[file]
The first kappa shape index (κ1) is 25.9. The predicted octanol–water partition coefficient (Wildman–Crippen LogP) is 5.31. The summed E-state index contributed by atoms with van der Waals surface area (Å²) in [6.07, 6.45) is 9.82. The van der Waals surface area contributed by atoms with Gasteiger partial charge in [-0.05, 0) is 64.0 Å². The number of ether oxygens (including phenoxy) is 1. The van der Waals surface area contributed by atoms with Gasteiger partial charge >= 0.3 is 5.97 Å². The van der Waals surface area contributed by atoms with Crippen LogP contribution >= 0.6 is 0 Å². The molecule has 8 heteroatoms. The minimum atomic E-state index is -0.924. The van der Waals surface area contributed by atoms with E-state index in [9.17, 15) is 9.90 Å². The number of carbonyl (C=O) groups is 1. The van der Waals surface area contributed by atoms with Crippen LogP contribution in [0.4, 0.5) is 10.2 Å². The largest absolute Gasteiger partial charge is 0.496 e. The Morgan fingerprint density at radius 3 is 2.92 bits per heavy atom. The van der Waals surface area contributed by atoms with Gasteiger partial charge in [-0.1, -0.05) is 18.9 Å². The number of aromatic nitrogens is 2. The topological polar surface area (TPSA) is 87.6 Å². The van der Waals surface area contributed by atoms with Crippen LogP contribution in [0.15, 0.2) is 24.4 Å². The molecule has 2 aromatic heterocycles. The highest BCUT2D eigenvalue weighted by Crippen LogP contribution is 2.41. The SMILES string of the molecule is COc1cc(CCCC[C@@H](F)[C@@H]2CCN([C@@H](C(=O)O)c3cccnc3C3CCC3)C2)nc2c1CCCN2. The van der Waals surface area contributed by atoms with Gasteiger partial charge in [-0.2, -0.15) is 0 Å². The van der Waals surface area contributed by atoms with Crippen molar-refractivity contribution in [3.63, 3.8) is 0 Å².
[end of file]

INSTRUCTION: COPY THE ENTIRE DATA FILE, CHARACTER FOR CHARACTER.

The first kappa shape index (κ1) is 25.9. The predicted octanol–water partition coefficient (Wildman–Crippen LogP) is 5.31. The summed E-state index contributed by atoms with van der Waals surface area (Å²) in [6.07, 6.45) is 9.82. The van der Waals surface area contributed by atoms with Gasteiger partial charge in [-0.05, 0) is 64.0 Å². The number of ether oxygens (including phenoxy) is 1. The van der Waals surface area contributed by atoms with Gasteiger partial charge >= 0.3 is 5.97 Å². The van der Waals surface area contributed by atoms with Crippen LogP contribution >= 0.6 is 0 Å². The molecule has 8 heteroatoms. The minimum atomic E-state index is -0.924. The van der Waals surface area contributed by atoms with E-state index in [9.17, 15) is 9.90 Å². The number of carbonyl (C=O) groups is 1. The van der Waals surface area contributed by atoms with Crippen LogP contribution in [0.4, 0.5) is 10.2 Å². The largest absolute Gasteiger partial charge is 0.496 e. The Morgan fingerprint density at radius 3 is 2.92 bits per heavy atom. The van der Waals surface area contributed by atoms with Gasteiger partial charge in [-0.1, -0.05) is 18.9 Å². The number of aromatic nitrogens is 2. The topological polar surface area (TPSA) is 87.6 Å². The van der Waals surface area contributed by atoms with Crippen LogP contribution in [0.15, 0.2) is 24.4 Å². The molecule has 2 aromatic heterocycles. The highest BCUT2D eigenvalue weighted by Crippen LogP contribution is 2.41. The SMILES string of the molecule is COc1cc(CCCC[C@@H](F)[C@@H]2CCN([C@@H](C(=O)O)c3cccnc3C3CCC3)C2)nc2c1CCCN2. The van der Waals surface area contributed by atoms with Gasteiger partial charge in [-0.2, -0.15) is 0 Å². The van der Waals surface area contributed by atoms with Crippen molar-refractivity contribution in [3.63, 3.8) is 0 Å².